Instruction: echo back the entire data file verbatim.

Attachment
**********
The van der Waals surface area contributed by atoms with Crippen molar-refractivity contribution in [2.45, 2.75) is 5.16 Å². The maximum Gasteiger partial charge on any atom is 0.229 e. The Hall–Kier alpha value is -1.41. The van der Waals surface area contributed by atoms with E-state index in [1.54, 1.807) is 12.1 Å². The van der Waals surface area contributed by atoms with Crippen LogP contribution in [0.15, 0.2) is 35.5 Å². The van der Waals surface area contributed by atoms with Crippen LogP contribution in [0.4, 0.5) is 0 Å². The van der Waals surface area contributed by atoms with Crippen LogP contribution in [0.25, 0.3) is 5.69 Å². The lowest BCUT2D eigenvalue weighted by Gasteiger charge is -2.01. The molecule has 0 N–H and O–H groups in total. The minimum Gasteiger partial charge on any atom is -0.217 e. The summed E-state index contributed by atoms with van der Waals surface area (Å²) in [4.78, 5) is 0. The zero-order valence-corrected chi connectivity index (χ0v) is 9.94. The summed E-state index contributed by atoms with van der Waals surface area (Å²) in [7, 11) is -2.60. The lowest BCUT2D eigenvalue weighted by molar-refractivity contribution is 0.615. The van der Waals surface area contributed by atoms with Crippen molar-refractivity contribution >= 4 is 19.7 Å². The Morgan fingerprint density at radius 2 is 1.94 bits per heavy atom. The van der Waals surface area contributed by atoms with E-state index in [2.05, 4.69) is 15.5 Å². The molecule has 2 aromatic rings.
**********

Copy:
The van der Waals surface area contributed by atoms with Crippen molar-refractivity contribution in [2.45, 2.75) is 5.16 Å². The maximum Gasteiger partial charge on any atom is 0.229 e. The Hall–Kier alpha value is -1.41. The van der Waals surface area contributed by atoms with E-state index in [1.54, 1.807) is 12.1 Å². The van der Waals surface area contributed by atoms with Crippen LogP contribution in [0.15, 0.2) is 35.5 Å². The van der Waals surface area contributed by atoms with Crippen LogP contribution in [0.4, 0.5) is 0 Å². The van der Waals surface area contributed by atoms with Crippen LogP contribution in [0.25, 0.3) is 5.69 Å². The lowest BCUT2D eigenvalue weighted by Gasteiger charge is -2.01. The molecule has 0 N–H and O–H groups in total. The minimum Gasteiger partial charge on any atom is -0.217 e. The summed E-state index contributed by atoms with van der Waals surface area (Å²) in [4.78, 5) is 0. The zero-order valence-corrected chi connectivity index (χ0v) is 9.94. The summed E-state index contributed by atoms with van der Waals surface area (Å²) in [7, 11) is -2.60. The lowest BCUT2D eigenvalue weighted by molar-refractivity contribution is 0.615. The van der Waals surface area contributed by atoms with Crippen molar-refractivity contribution >= 4 is 19.7 Å². The Morgan fingerprint density at radius 2 is 1.94 bits per heavy atom. The van der Waals surface area contributed by atoms with E-state index in [2.05, 4.69) is 15.5 Å². The molecule has 2 aromatic rings.